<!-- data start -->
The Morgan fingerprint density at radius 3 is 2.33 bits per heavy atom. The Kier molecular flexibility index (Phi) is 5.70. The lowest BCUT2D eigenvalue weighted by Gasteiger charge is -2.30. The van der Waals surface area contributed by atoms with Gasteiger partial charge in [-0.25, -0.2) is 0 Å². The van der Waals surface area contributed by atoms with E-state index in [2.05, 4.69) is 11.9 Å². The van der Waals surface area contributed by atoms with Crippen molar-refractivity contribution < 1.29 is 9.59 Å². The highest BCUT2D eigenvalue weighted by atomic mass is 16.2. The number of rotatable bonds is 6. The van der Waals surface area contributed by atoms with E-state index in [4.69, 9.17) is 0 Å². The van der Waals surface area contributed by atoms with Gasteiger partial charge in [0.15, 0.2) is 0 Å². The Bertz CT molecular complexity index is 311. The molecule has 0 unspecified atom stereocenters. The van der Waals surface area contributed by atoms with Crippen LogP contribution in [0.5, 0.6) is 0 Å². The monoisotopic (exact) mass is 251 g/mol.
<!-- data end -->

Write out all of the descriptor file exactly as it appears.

The Morgan fingerprint density at radius 3 is 2.33 bits per heavy atom. The Kier molecular flexibility index (Phi) is 5.70. The lowest BCUT2D eigenvalue weighted by Gasteiger charge is -2.30. The van der Waals surface area contributed by atoms with Gasteiger partial charge in [-0.25, -0.2) is 0 Å². The van der Waals surface area contributed by atoms with E-state index in [2.05, 4.69) is 11.9 Å². The van der Waals surface area contributed by atoms with Crippen molar-refractivity contribution < 1.29 is 9.59 Å². The highest BCUT2D eigenvalue weighted by atomic mass is 16.2. The number of rotatable bonds is 6. The van der Waals surface area contributed by atoms with E-state index in [4.69, 9.17) is 0 Å². The van der Waals surface area contributed by atoms with Gasteiger partial charge in [0.15, 0.2) is 0 Å². The Bertz CT molecular complexity index is 311. The molecule has 0 unspecified atom stereocenters. The van der Waals surface area contributed by atoms with Crippen LogP contribution in [0.5, 0.6) is 0 Å². The monoisotopic (exact) mass is 251 g/mol.